|Representative of the Prince of Serbia|
22 April 1852 – 26 March 1853
|Preceded by||Avram Petronijević|
|Succeeded by||Aleksa Simić|
|President of the Ministry of Serbia|
21 October 1861 – 15 November 1867
|Preceded by||Filip Hristić|
|Succeeded by||Jovan Ristić|
28 January 1812|
Garaši, Ottoman Empire
|Died||22 June 1874
He is remembered for being the first Serbian politician that had a genuine political programme, working to replace the Russian protectorate over Serbia, with the joint service to all European great powers.
Early life, education and military service
Ilija was born in Garaši, the son of businessman hadži Milutin Savić (nicknamed "Garašanin"), a Serbian revolutionary and member of the National Council, his mother was Pauna Loma, the sister of vojvoda Arsenije Loma.
Ilija was homeschooled with private teachers, he went to a Greek school in Zemun, and was for a time in Orahovica where he learnt German. He helped his father in business. Prince Miloš Obrenović put him in governmental work, appointing him customs officer in Višnjica, on the Danube, and later Belgrade. After serving in the regular army, Knez Miloš promoted him to colonel in 1837, he commanded the regular army and military police.
His father was part of the Defenders of the Constitution, who managed to overthrow Miloš Obrenović and appointed Aleksandar Karađorđević in his place (Aleksandar was the son of Karađorđe, who was assassinated by Obrenović in 1817). In 1842 his father and brother were killed in fights with knez Mihailo. Toma Vučić, his father's colleague and Interior Minister, appointed Ilija his assistant, and in 1843, when Toma was exiled by Russia, he became the new Interior Minister.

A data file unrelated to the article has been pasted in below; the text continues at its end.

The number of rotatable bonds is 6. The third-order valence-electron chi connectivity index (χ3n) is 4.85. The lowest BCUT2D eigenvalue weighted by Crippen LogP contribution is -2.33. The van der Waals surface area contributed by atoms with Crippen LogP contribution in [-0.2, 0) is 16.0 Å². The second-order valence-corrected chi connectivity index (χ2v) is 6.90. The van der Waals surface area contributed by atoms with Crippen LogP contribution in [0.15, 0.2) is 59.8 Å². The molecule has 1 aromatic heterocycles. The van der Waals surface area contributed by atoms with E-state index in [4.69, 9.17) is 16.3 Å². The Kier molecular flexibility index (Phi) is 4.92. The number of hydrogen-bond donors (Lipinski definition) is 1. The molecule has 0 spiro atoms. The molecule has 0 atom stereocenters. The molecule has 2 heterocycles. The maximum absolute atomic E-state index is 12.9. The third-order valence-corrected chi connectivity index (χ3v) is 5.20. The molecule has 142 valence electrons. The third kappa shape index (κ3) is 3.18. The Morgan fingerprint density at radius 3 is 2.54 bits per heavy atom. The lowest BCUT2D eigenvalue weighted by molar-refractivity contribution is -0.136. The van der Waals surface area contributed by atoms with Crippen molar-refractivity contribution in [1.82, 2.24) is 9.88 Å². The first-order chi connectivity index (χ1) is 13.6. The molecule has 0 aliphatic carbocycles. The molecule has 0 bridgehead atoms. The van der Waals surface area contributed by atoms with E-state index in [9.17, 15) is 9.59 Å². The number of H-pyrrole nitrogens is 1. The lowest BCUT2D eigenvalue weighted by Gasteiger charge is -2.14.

The primacy Garašanin gave to inter-state consideration is most clearly elaborated in his 1844 Načertanije ("The Draft"), which he wrote a year after he got the new post. The ideas expressed in the draft guided his policies throughout his career, but were never implemented. Though Načertanije became a 19th-century statement on the Serbian nation and its vital interests, it remained secret until 1906. Although written by a statesman and politician identifying Serbian needs with those of the new Principality, Garašanin was strongly influenced by broader views of the Polish émigré Adam Jerzy Czartoryski and his advisers, as well as French and British attitudes toward nationality and statehood. Ideologically, Garašanin combines in his Načertanije the German and French models of a nation, politically, he is attempting to balance the interests of the present Serbian state with contemporary demographics (the fact that many Serbs were then still living under the yoke of the Ottoman and Austro-Hungarian empires) and past, medieval possessions in Old Serbia (i.e., present-day Kosovo and Metohija, and Macedonia). The main change in the document of Czatoryski is the shift from Pan-Slavic ideas, that of a Slavic State in the Balkans, to the 'Serbian Empire', was chosen by Garašanin in order to, in case the document fell into the hands of Austrians, an argument could be made that the direction of the Serbian expansion would be limited to south and southeast, whilst its western and northern borders (the second was with Austrian Empire) are settled. This way, Serbia could shield itself from the potential negative reaction from its main trade partner and its access to the west, something that the original idea, of a Pan-Slavic state, would definitively result in. Because Načertanije was a secret document (released in 1906) it could not have affected national consciousness at the popular level, at least not in the 19th century.